He didn’t like to wait for her to get ready in the mornings, so he would go on walks while she blow-dried her hair and come back with Dunkin Donuts (another first for her) and stories of the neighborhood. They seemed on the verge of something so adventurous and exciting and undeniably grown up to be thinking of moving more than a thousand miles away from everything they knew to start their new life together.
Sixteen years and a lifetime later, I walked past the same corner after watching the Red Sox smack the Houston Astros around during their Fourth of July game. The burrito place isn’t there anymore, but I recognized the corner. I will always recognize that corner of one of the complicated intersections that make driving in Boston such a pain. I smiled, remembering the first trip but also a Mother’s Day trip with my two oldest children, my mom, and one of my younger brothers. My mom and brother went to a game at Fenway, but I decided to take the kids for a walk instead and went past the B&B where their father and I had stayed. I made my daughter stop and take a picture next to the sign, and when I showed it to him, he said, “Oh, wow. That’s really cool,” and meant it.
I was tempted to walk by there again today. It was, after all, the scene of an important life event, and I was still a little buzzed from my Dos Equis at the baseball game and feeling nostalgic. That was a happy time, and I have fond memories of that trip. I also have fond memories of other trips we took to Boston—we spent two Fourths of July here with the kids—and it would only be a small detour down Memory Lane. Just cross the street, go to the end of the block, turn right, and I would be there. Instead I forced myself to stay on Commonwealth Avenue Mall.
But when I came to the opposite end of the block, it took me a full ten minutes to cross the other direction and stay on course for the Public Garden. I stood there debating in my head what harm it would do to walk by one more time, for old times’ sake. I started to go that way several times, stopped, turned back around, reconsidered, moved that way again, and repeat. Now thinking back on it, I wonder what I must have looked like to the other people standing on the corner with me: like a toddler who needs to go to the bathroom? Or someone trying to remember some dance steps? Most likely I resembled someone who can’t decide whether she is coming or going, which isn’t far from the truth. Eventually I kept moving forward, but not without a sigh and more than one backward glance.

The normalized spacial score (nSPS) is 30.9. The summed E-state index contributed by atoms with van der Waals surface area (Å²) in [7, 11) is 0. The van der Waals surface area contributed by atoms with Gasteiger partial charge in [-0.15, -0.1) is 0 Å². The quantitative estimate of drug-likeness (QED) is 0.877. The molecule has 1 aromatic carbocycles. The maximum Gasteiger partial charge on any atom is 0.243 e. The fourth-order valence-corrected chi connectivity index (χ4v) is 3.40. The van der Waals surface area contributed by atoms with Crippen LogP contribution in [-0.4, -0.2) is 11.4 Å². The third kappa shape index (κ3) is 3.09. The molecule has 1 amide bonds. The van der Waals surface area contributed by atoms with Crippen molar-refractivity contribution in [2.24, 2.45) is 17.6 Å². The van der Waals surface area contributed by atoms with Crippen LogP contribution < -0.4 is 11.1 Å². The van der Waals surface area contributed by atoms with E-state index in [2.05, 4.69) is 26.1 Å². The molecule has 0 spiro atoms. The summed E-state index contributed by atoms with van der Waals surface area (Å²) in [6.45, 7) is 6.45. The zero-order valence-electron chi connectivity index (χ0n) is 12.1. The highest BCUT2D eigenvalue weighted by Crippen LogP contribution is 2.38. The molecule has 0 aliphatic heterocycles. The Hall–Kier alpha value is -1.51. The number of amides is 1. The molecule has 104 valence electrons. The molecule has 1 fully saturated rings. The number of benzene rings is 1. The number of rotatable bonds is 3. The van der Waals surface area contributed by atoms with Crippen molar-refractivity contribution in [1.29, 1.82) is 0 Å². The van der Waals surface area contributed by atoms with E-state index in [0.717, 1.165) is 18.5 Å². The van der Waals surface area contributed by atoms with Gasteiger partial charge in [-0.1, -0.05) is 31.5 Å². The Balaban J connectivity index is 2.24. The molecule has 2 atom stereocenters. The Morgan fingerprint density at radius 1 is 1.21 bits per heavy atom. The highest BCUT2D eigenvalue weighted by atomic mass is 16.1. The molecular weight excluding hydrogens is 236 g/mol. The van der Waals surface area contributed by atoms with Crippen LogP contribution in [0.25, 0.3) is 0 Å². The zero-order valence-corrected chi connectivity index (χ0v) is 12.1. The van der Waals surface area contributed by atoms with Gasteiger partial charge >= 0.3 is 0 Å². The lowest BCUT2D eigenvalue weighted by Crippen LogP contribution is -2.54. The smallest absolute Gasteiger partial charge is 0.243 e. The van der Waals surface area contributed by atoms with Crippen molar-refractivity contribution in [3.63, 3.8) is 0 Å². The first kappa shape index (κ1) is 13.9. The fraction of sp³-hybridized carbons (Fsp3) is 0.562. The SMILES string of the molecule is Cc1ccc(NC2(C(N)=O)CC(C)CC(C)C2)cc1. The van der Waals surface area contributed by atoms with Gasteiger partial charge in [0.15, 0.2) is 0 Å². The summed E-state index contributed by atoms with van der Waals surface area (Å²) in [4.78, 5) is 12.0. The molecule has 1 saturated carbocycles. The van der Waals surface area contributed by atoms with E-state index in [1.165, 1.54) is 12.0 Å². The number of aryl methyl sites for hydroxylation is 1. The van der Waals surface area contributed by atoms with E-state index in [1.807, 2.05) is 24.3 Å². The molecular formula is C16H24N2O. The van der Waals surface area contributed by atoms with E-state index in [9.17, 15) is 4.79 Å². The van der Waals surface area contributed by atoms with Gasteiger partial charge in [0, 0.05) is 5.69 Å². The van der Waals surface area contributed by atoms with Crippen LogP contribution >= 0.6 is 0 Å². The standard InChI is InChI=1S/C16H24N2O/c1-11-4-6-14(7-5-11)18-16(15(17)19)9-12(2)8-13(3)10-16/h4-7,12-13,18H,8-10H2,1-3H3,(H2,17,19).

There are two things I consider my biggest failures in life. To be sure, they are not terminal failures. I have gone on from each of them to become more comfortable in my own skin, more aware and vocal about the life I want to make for myself. But they are failures nonetheless:
1) I quit law school after one semester, not even a year after that first trip to Boston. When push came to shove, my motivation to be a lawyer stemmed from a desire to make a lot of money and impress my father, two things I have since decided are not worth building a life around.
2) Earlier this year, I divorced the man who lugged around my green suitcase and brought me donuts and eventually gave me three children who are my reason for being on this planet. I loved being a wife; I was really good at it. But despite being an expert in making things work, the marriage was a Humpty Dumpty-style catastrophe that even I couldn’t put back together again.
But this is not going to be the story of those failures; this is the story of whatever is coming next.
Mother, photographer, writer. Expert in making things up as she goes and figuring things out along the way.